Scottish Secretary David Mundell was asked whether he could guarantee that no jobs would be lost at the yards. He told BBC Scotland:

“We want to work with BAE Systems to ensure that they can put in place transitional arrangements that don’t mean that there are job losses. I think the announcement of the offshore patrol vessels was a clear demonstration of the government’s commitment to retain work on the Clyde.”

The Type 26 frigate represents the future backbone of the Royal Navy and a massive leap forward in terms of flexibility of surface vessels enjoyed by the service. It and the new Type 31 will replace the 13 Type 23 frigates of the Royal Navy and export orders are being sought after by BAE. The programme has been underway since 1998, initially under the name “Future Surface Combatant”. The programme was brought forward in the 2008 budget at the expense of Type 45 destroyers 7 and 8.

The Type 26 and Type 31 frigates, regardless of variant, will be adaptable and flexible frigates with a wide array of cutting edge sensors and weapons designed to help them effectively and efficiently meet evolving mission requirements. What’s more, they will all be built in Glasgow.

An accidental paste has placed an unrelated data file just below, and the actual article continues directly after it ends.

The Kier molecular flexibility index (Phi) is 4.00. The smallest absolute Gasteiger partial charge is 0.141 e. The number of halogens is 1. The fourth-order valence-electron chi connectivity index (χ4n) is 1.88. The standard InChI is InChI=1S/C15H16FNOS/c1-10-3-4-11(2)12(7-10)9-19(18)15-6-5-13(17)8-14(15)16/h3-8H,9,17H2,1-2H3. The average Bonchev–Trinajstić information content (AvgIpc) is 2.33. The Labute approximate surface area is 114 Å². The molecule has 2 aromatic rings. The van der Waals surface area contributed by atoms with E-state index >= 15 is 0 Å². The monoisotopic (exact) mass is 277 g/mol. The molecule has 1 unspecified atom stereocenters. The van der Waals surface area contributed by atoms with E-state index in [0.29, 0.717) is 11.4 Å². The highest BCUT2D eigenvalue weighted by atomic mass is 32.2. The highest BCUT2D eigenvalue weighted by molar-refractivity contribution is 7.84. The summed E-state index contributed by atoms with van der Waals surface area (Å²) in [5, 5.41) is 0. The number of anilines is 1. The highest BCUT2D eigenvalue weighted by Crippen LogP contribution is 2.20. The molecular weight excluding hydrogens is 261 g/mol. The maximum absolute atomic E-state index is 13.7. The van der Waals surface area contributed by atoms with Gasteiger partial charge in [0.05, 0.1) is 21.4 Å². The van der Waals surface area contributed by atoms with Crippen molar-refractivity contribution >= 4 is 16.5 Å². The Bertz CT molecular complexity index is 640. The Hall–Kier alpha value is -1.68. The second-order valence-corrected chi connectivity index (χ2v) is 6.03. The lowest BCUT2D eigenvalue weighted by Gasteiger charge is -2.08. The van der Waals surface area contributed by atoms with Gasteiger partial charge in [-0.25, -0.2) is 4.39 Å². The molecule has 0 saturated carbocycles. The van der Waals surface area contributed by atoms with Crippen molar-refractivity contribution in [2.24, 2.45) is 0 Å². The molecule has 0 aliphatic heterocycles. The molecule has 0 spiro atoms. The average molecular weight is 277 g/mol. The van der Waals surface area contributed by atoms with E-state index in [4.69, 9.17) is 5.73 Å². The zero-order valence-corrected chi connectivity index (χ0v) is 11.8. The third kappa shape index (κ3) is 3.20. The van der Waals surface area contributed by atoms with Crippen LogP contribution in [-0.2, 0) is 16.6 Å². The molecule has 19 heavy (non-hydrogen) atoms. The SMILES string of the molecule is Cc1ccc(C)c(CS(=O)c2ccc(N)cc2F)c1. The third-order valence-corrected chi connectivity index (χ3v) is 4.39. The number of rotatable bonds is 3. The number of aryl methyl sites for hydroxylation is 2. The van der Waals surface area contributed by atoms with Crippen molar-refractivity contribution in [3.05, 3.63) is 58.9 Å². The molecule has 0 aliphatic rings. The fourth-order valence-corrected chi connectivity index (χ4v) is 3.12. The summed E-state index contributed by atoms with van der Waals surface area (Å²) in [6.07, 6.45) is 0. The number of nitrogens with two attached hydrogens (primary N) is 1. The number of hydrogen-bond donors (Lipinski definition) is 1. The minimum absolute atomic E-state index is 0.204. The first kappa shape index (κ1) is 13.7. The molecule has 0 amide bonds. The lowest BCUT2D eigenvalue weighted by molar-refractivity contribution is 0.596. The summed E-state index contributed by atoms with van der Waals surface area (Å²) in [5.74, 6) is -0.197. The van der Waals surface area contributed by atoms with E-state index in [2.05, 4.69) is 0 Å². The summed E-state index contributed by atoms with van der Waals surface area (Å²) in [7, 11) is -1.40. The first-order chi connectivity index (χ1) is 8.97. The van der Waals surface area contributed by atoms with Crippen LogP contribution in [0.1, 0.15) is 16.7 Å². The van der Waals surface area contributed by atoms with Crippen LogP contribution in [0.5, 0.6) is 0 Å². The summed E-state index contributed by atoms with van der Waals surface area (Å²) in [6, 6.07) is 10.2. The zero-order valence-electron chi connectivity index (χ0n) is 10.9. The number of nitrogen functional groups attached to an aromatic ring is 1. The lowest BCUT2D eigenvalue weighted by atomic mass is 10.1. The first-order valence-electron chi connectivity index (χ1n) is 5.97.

11 COMMENTS

      • I won’t completely believe it (that we’re building them) until I see first steel cut. That day will be such a relief to know that the delay after delay after delay is over. Maybe we will also get some final detail on design. The other thing I won’t believe until I see it is 24 Mk41 VLS. The rumoured spec on that one has switched between 16 and 24 so many times. It seems to now be widely reported at 24 but I would really like to see some more solid confirmation on that number before I believe it.

  1. Good to hear. Hopefully we will see at least 2 or 3 more Type 31’s planned and ordered before the 2030’s. The UK government seems to be doing similar to what France is doing for it’s navy, a dozen or so larger “frigates and destroyers” vessels, followed by some light frigates.

  2. Hopefully BAE will learn from the propulsion problems with the type 45…lets keep it simple so we can build a few more ships and stop throwing good money down the plug hole…

  3. Good Evening,
    I do hope the UK Government builds these vessels as quickly as possible!
    We require these Frigates sooner rather than later, taking into account the RN commitments and Putins increasing aggression!

  4. It is about time the highly paid Defence Contractors took responsibility for the products they fit into warships and not expecting the client to pay for everything.
    It should also be realised that as the Single Source Supplier (BAE), who have been granted exclusivity to naval contracts, should be out there bidding for, and getting, other work to ensure that their workforce do not have to rely on waxing and waning contracts
    The Single Source Agreement is what gave us the 2nd carrier when we didn’t want it, it should be realised that the 2-3000 men employed in shipbuilding are paid for out of the Defence Budget.